It only depends how you have lived. If you have lived fully, then you have no regrets, because you have done the best you can do. If you made lots of goofs– much better to have made lots of goofs than not to have lived at all. The saddest people I see die are people who had parents who said “Oh, I would be so proud if I can say ‘my son the doctor.’” They think they can buy love by doing what mom tells them to do and what dad tells them to do. They never listen to their own dreams. And they look back and say, “I made a good living but I never lived.” That, to me, is the saddest way to live.

That’s why I tell people, and I really mean it literally, if you’re not doing something that really turns you on, do something that does turn you on, and you will be provided for to survive. Those people die with a sense of achievement, of priding themselves that they had the guts to do it.

DR: Is there ever any justification for not being honest with someone who is dying, about the fact that they are dying?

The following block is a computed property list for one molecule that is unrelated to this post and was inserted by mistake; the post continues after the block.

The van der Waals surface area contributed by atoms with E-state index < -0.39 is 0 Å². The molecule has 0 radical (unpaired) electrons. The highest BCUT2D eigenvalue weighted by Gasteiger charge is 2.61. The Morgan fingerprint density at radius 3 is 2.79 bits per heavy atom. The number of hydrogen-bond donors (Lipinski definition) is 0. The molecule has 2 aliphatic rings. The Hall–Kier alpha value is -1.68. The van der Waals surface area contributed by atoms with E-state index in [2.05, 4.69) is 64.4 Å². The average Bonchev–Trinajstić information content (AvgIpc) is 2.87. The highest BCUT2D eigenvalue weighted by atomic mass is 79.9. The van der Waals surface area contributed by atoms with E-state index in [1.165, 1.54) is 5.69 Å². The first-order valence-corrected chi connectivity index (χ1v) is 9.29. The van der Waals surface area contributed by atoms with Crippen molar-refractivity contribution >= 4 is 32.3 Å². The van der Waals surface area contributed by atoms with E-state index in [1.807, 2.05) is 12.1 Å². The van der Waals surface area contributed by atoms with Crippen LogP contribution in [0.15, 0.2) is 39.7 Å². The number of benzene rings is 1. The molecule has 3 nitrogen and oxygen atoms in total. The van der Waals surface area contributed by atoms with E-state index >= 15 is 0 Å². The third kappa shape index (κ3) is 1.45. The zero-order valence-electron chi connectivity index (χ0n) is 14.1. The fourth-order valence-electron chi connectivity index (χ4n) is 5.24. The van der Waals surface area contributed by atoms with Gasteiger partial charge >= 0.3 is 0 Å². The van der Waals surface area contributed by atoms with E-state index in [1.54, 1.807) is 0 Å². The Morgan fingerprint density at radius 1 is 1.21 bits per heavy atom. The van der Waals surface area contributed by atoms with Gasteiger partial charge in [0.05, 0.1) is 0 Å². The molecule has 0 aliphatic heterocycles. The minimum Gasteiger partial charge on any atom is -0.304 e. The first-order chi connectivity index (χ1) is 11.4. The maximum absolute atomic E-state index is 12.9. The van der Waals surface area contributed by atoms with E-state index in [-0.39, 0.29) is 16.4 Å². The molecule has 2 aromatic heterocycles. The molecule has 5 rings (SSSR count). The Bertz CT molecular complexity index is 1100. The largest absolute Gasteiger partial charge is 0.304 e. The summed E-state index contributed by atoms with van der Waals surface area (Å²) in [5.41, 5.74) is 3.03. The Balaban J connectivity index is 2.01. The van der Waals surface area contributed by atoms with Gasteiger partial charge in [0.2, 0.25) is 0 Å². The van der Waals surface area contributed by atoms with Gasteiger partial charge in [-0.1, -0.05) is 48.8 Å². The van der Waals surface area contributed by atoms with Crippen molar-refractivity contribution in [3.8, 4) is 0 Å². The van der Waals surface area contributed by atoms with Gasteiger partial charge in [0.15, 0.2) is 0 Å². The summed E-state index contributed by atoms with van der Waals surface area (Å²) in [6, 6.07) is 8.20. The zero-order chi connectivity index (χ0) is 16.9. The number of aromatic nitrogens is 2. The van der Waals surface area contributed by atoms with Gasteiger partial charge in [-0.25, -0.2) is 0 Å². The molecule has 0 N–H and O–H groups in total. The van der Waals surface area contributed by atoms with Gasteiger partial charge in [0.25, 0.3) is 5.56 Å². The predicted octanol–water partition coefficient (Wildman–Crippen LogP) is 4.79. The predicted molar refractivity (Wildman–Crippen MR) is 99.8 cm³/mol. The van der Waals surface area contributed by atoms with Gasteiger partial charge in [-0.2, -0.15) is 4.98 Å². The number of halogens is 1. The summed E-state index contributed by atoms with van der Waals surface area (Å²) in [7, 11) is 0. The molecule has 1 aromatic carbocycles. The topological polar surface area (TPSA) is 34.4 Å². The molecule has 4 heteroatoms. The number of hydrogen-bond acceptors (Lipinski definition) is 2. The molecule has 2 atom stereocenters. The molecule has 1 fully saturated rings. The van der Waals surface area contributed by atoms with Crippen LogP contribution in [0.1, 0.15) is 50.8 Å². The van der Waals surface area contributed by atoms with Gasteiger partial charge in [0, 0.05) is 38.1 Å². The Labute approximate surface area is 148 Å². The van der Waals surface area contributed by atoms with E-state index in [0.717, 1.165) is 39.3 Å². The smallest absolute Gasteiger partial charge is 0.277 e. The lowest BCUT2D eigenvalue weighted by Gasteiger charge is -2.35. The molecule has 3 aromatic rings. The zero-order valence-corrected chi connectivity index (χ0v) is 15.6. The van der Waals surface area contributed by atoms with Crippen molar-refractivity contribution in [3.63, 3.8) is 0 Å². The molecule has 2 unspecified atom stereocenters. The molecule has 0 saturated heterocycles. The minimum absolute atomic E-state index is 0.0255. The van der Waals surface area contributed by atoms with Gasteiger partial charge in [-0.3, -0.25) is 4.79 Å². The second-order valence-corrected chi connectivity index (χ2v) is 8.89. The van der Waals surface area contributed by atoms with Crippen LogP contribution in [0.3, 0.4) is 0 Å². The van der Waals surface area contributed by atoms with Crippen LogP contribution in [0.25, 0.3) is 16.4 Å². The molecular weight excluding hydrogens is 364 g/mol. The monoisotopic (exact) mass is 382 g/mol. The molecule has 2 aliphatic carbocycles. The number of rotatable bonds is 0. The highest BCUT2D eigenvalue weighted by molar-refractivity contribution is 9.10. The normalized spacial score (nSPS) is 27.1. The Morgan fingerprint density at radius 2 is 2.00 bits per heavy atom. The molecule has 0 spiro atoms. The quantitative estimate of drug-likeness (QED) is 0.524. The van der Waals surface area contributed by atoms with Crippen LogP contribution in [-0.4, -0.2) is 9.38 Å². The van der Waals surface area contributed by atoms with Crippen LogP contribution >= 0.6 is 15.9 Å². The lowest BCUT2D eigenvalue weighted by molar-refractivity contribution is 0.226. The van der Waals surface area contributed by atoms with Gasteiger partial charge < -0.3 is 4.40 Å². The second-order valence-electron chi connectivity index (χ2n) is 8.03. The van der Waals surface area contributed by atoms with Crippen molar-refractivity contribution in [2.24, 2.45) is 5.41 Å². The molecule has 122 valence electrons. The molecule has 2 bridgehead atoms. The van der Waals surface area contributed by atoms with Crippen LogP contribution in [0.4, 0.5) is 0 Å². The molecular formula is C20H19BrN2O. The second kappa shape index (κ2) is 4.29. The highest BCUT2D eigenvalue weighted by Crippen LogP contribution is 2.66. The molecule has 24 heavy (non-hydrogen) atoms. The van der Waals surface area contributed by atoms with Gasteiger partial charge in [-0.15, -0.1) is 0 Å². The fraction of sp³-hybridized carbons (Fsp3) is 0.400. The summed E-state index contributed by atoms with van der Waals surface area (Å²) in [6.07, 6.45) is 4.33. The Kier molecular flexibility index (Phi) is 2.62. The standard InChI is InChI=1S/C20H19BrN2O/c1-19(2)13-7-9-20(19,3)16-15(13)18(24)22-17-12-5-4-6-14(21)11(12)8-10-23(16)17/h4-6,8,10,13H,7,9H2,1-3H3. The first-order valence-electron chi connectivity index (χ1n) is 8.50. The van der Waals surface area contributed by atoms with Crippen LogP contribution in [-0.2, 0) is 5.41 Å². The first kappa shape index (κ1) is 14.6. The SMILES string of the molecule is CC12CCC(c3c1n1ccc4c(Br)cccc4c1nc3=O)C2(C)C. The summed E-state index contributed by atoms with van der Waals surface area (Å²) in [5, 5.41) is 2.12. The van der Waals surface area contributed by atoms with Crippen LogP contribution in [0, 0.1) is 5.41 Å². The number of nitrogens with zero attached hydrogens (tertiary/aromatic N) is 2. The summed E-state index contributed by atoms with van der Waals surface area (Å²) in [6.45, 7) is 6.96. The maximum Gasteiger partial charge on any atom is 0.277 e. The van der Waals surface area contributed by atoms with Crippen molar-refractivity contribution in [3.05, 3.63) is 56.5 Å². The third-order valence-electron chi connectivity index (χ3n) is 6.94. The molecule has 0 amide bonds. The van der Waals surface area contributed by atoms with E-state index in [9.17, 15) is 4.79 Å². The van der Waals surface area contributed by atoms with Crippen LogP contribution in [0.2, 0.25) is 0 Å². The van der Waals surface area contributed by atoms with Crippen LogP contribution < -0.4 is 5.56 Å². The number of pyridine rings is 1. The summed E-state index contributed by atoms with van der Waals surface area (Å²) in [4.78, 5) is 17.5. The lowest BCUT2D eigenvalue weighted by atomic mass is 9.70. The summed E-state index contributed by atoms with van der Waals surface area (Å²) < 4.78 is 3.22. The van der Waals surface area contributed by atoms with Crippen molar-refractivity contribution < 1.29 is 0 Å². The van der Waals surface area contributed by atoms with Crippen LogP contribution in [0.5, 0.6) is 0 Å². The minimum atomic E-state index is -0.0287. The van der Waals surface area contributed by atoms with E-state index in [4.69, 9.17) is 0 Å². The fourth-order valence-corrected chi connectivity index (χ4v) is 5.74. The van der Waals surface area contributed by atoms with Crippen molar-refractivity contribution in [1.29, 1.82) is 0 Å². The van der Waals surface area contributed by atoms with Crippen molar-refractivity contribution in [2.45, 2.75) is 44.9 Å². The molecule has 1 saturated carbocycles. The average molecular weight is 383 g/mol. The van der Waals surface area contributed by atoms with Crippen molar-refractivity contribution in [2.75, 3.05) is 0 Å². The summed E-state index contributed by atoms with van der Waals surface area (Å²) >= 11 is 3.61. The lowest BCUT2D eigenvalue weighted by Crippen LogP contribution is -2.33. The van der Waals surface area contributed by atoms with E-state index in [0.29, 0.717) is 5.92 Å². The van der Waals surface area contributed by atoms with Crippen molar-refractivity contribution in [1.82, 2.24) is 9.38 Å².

ELISABETH KUBLER-ROSS: You have to be honest, but you don’t have to be totally honest. You have to answer their questions, but don’t volunteer information for which they have not asked, because that means they’re not ready for it yet. If somebody thinks you’re a good guy if you tell them the whole truth, that there’s nothing else we can do, this is baloney.

Without miracles, there are many, many ways of helping somebody, without a cure. So you have to be very careful how you word it. And you never, ever, ever take hope away from a dying patient. Without hope nobody can live. You are not God. You don’t know what else is in store for them, what else can help them, or how meaningful, maybe, the last six months of a person’s life are. Totally changed around.

So you don’t just go and drown them in “truth.” My golden rule has been to answer all the questions as honestly as I can. If they ask me statistically what are their chances…I had a wonderful teacher, who once said that of his patients 50 percent live one year, another 35 percent live two years, and another so-and-so many per cent live two and a half years, and so on. If you were very smart and added all the percentages up, there was always one per cent left. And the real shrewd ones said, “Hey, you forgot, what about that last one per cent?” And he always said, “the last per cent is for hope.” I like that. He never gave it to them with 100%. He was fantastic.

DR: Could you tell us about your work with the AIDS babies?